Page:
Understanding Mixing


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Let's start with the definition of mixing - a process in which multi-tracked material is balanced, treated and combined into most commonly a two channel stereo track or simply a musical presentation of emotions, creative ideas and performance. The idea of a mix is to get the best sound possible before mastering.

Though it doesn't take a lot experience or knowledge to recognize a bad mix, it does take a decent ear to create a good mix. Believe it or not, most of us have had a lot of training on what a good mix is from years of listening to professional CD's. Yes professional CD's have also been mastered but the mix is usually the greater part of what you hear. A mixing engineer's job is to create the final mix. Everything should be balanced in terms of vocals and the beat. All the frequencies should be correct while also adding effects like panning, reverb and so on.

Common Examples Of A Bad Mix

A song in which the music is louder than the vocals is a bad mix. A beat that has a solo or special parts that should shine, but is being drowned out by another instrument or combination of instruments is a bad mix. A beat that is out of tune or one that has certain combinations of instruments that don't work well together can be a bad mix. Remember, your mix is supposed show emotion, creativity and performance while sounding good.

Key Aspects Of A Good Mix

First, we must understand that a good mix is really a subjective matter of opinion. This means that there aren't any set rules on what tools to use or not use, it's more about how you use them. The perfect situation would be able to create a good mix without any help from processors, however, this almost never happens. Every mix can and will be different but should stay within the borders of sounding good.

Preparing For Mixing and Using Presets

Once again there is no set rule for this other than the outcome must be good. You should only use the tools required to obtain that goal. Different genres will usually require different tools. In Hip Hop, one of the most common processors used will be an EQ and a Compressor. Some of the more common effects used will be Panning, Reverb/Echo, and Distortion. A mix engineer will listen to the beat and then determine what tools he will need.

Presets are just what the name implies, they are settings made before you start. Presets will get you in the ballpark but that's usually as far as they go. The mix engineer will want to smash it out of the park. So presets should only be used as a reference starting point to whatever you're applying them on. Most mix engineers will have their own presets saved and know right where they want to go with them.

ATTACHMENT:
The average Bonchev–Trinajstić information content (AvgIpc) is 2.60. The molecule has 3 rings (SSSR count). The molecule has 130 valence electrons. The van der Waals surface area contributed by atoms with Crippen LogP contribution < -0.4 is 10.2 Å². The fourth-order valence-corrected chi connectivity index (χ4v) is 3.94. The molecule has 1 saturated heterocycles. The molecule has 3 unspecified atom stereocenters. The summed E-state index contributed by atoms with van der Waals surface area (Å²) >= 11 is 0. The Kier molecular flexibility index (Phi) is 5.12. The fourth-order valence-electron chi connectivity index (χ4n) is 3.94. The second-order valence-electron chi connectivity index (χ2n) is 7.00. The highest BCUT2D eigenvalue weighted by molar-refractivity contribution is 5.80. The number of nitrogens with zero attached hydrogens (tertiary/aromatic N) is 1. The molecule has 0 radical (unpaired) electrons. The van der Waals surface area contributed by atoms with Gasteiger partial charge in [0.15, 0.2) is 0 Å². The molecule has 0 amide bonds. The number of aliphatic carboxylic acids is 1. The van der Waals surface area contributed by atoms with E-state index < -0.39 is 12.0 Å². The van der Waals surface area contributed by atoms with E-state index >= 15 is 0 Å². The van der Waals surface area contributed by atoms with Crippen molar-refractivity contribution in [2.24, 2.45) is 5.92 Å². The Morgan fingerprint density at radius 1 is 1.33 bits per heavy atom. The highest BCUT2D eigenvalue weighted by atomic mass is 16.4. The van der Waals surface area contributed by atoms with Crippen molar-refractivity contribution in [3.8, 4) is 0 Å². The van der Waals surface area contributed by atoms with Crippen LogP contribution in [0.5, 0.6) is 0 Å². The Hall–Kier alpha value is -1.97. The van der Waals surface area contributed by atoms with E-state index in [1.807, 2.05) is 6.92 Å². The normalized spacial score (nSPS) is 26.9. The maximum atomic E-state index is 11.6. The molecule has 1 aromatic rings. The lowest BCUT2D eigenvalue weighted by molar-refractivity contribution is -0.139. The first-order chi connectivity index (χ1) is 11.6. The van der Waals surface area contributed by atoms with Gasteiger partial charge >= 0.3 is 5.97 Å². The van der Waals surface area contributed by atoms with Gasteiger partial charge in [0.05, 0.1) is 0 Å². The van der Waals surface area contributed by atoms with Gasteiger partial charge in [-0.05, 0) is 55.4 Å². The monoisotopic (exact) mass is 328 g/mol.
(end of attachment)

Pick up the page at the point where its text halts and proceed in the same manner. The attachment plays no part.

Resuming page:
The Actual Mixing Process

By the time the mix engineer gets to this stage, they will have a pretty good idea of what needs to be done. They will do a little experimenting during this process but the general concept has already been thought out. Most will start with the drums and then the bass and most will try to mix everything in mono. Usually they will test each drum sound and decide whether or not if it needs to be in stereo or not. This will help prevent any phasing issues later. Phasing can be one of your biggest problems here, and it will show up mostly on your bottom end. For example, you don't want your bass line to clash with your kick and cause frequency cancellation issues. But remember, this can happen throughout the entire range of the song, some cancellation can't be avoided but a mix engineer will try to minimize this as much as possible. The idea is to have everything balanced as well as possible during this process.

Mixing engineers will usually take periodic breaks during this entire process. They want to keep fresh ears.

We have a natural tendency to hear what we want to hear after hearing something repetitively so this must be avoided.

This process is also where you need to be in the right atmosphere. Good monitors and a sound treated room will be 2 of the most important factors during this process. You must have good monitors that will translate the characteristics of your music very accurately. You also need to be in an environment that won't play tricks on your ears. If you don't have these conditions, you will have to rely on luck, and a lot of it! The best rule of thumb I can give is to never totally rely on luck, but don't get me wrong, the next best option is to use whatever you have. Just understand that the mixing process is just that important.


The Final Mix

This is basically where you wrap everything up. You want to approach this stage on fresh ears and take a listen to your work. You shouldn't have to make any major changes at this stage on minute touches here and there at most. If you do find yourself making a major change, it would probably be a good idea to repeat one more final mixing stage but most professional mixers will be on point at the final mix and only make subtle changes if any. All of the goals we mentioned at the start should be in place. Your beat/song should be ready for submission to a mastering engineer.

In Conclusion

Mixing is all about getting your track prepared for mastering. Your track should sound as good as possible and reflect the theme and performance of the track. Think of it as a photograph of art. The main object should be perfectly clear and its surrounding objects a touch out of focus bringing your attention to what the track is portraying. It's always best to have someone else mix your track, preferably a professional mixing engineer.
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